Explore the architecture of the Getty Villa and learn more about daily life in the ancient world in this 40-minute tour. Meet at the Tour Meeting Place outside the Museum Entrance.

  • Garden Tour

    Fridays
    10:30 am, 11:30 am, 12:30 pm, 1:30 pm, 2:30 pm, 3:30 pm
    Getty Villa

    Discover the rich mythological and cultural connections of ancient gardens in this 40-minute tour of the Getty Villa's four Roman gardens. Meet at the Tour Meeting Place outside the Museum Entrance.

  • Collection Spotlight Talk

    Daily through December 30, 2013
    11 am
    Museum Galleries, Getty Villa

    Discover the richness of ancient art in this 30-minute gallery talk that looks in depth at a major work in the Museum's collection. Sign-up begins 15 minutes before the talk at the Tour Meeting Place.

  • Collection Highlights Tour

    Daily through December 30, 2013
    1 pm
    Museum Galleries, Getty Villa

    This 50-minute tour provides an overview of major works from the Museum's collection. Sign-up begins 15 minutes before the tour at the Tour Meeting Place.

  • Exhibition Tour: Tiberius: Portrait of an Emperor

    Daily through March 2, 2014
    2 pm
    Museum Galleries, Getty Villa

    Join a museum educator for a 30-minute tour of the exhibition Tiberius: Portrait of an Emperor, which is centered around an over life-size, bronze statue of Rome's second emperor. Learn about the portrait's discovery and history, and explore the vices and virtues of this reluctant ruler.

  • Molten Color: Glassmaking in Antiquity

    Daily
    Museum, Floor 2, Getty Villa

    In 2003, the J. Paul Getty Museum acquired a collection of over 350 pieces of ancient glass, formerly owned by Erwin Oppenländer. The works on view in Molten Color are remarkable for their high quality, their chronological breadth, and the glassmaking techniques illustrated by their manufacture. The vessels are accompanied by text and videos illustrating ancient glassmaking techniques.

     Learn more about this exhibition

  • Relief with Antiochos and Herakles

    Daily through May 4, 2015
    Museum, Floor 2, Getty Villa

    On loan from the National Archaeological Museum in Athens, a stele honoring Prokleides, a military officer in the Athenian army, is on view at the Getty Villa in a gallery (208) devoted to Religious Offerings. Carved in relief above a public decree are figures of Antiochos, the mythical founder of the tribe Antiochis, and his father, the Greek hero Herakles.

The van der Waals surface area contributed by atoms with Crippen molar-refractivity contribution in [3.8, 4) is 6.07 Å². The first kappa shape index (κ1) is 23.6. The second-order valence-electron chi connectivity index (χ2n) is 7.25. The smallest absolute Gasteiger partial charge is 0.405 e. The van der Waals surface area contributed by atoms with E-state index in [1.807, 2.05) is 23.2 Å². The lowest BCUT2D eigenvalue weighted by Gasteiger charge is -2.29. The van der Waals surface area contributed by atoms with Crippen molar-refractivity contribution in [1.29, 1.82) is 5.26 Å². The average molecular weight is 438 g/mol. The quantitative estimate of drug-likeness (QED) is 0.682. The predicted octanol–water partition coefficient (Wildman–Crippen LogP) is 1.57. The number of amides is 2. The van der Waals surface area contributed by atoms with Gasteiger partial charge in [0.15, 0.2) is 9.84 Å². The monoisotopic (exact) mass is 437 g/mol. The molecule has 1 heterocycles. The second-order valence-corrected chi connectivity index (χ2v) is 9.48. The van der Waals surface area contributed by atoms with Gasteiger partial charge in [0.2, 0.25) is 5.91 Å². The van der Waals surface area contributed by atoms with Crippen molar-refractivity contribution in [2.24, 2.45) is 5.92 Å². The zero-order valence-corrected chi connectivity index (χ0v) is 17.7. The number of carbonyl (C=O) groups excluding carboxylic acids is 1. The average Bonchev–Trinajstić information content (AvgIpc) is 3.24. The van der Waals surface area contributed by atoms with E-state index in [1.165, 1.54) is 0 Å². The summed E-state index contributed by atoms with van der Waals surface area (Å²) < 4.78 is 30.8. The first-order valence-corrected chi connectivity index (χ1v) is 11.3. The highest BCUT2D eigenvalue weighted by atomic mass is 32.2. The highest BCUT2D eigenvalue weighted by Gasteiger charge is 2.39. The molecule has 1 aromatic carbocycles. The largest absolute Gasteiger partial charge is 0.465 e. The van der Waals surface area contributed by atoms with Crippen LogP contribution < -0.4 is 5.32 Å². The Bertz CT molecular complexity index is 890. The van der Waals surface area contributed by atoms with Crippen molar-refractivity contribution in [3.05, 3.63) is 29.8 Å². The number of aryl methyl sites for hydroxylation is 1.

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  • The Cyrus Cylinder and Ancient Persia: A New Beginning

    Daily through December 8, 2013
    Museum, Floor 2, Getty Villa

    Found in 1879, the Cyrus Cylinder is among the most iconic discoveries from the ancient world, with a legacy that resounds to this day. A clay cylinder inscribed with cuneiform script, it records the conquest of Babylon in 539 B.C. by the Persian king Cyrus the Great. The text proclaims that Cyrus restored religious practices and allowed exiled peoples to return home. In doing so, it bears witness to the multiethnic nature of the Achaemenid Empire, which introduced innovative forms of writing, religion, and luxury goods to the Near East. This exhibition is organized by the British Museum in partnership with the Iran Heritage Foundation and Arthur M. Sackler Gallery, Smithsonian Institution, in collaboration with the J. Paul Getty Museum. The Los Angeles presentation is made possible by the generosity of Farhang Foundation.

     Learn more about this exhibition

  • Tiberius: Portrait of an Emperor

    Daily through March 3, 2014
    Museum, Floor 2, Getty Villa

    Buried by the eruption of Vesuvius in A.D. 79, an over-life-size bronze statue of Tiberius (ruled A.D. 14–37) was discovered in 1741, during the first years of excavation at Herculaneum. The subject of a recent conservation project at the Getty Villa, the sculpture—on loan from Museo Archeologico Nazionale in Naples—provides the occasion to explore Tiberius's character and career. Through twists of fate and familial circumstance, he succeeded Augustus to become Rome's second emperor. Yet, ill at ease with his position, he famously removed himself to the island of Capri for the final decade of his reign. This exhibition has been co-organized by the J. Paul Getty Museum and the Museo Archeologico Nazionale in Naples.

     Learn more about this exhibition